Like Josh, I *really* hope I'm wrong about this because I'd love to see that murderous brown clad shitbird Gaddafi toppled. But the way they've gone about this gives me the heebie jeebies. I think they should have drafted Silvio Berlusconi to go down and hang with his boy Muammar and talk him down when the latter is all mellow after a bunga-bunga party. That's what Dr. House would do, after all. Holy crap, did I just invoke Hugh Laurie's lunatic teevee doctor as having the prescription for world peace? Hookers and House, hookers and Berlusconi, hookers and Gaddafi. Bunga-bunga instead of bongo fury or something like that...
Yeah, I know war isn't funny but the absurdity of the situation cries out for mockery. I blame it on Joseph Heller: at a formative age I read Catch-22 far too many times for my own good. I've always identified with Yossarian's absurdist view of war. I'll leave sincerity to Nately and the Bush gang. Hmm, I wonder who Nately's whore was in the Bush era? But I digress,..
Despite my Catch-22 fixation, for many years I was something of a do-gooder when it came to international affairs. I thought that, in some circumstances, the good guys should intervene to protect people from dictators. It was, after alll, *one* of the reasons we fought against the Nazis. Then, I took a very interesting course in human rights law at Tulane Law School. It was taught by a visiting professor, Tom Farer, who is an expert in the field and a very entertaining prof to boot. The funnier the teacher, the more I learn. Surprised? I thought not.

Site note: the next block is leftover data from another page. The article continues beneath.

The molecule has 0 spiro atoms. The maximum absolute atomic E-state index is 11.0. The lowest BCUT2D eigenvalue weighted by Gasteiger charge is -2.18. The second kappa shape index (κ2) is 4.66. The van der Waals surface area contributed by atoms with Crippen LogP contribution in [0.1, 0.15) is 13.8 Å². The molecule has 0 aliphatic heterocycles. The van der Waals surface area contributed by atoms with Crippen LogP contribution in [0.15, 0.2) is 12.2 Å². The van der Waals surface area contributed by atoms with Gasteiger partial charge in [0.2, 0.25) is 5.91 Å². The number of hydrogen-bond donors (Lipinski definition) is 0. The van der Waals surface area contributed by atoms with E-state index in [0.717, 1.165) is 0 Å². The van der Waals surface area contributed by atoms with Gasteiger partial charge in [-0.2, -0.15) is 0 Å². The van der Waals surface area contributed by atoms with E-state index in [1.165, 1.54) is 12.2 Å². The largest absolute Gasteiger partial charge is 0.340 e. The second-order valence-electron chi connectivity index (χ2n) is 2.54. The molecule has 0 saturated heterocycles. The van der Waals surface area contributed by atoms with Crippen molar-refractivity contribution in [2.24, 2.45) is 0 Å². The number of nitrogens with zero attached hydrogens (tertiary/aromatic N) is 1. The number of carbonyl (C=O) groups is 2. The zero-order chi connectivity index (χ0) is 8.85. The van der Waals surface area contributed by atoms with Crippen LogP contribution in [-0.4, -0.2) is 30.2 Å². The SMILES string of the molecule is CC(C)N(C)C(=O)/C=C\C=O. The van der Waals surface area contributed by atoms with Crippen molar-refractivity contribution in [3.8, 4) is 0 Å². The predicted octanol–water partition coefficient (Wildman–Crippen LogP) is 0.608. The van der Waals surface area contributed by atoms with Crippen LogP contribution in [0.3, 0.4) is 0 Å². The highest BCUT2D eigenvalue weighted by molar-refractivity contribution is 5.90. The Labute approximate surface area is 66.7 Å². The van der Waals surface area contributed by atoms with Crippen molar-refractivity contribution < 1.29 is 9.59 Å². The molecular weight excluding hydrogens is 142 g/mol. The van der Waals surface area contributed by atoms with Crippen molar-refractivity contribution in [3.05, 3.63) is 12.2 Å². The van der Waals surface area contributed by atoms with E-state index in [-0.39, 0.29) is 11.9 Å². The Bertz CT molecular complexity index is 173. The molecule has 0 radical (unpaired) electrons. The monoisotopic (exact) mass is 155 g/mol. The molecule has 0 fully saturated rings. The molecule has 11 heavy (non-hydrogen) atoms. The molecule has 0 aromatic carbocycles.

The final exam was an eye opener: Farer created several scenarios involving military intervention in the name of human rights. It made me realize that while there *are* bad guys and there *is* evil in the world, it is very, very hard to use force in support of human rights. It sounds all righteous and noble but people still get killed, war is unpredictable and shit always goes wrong. Always.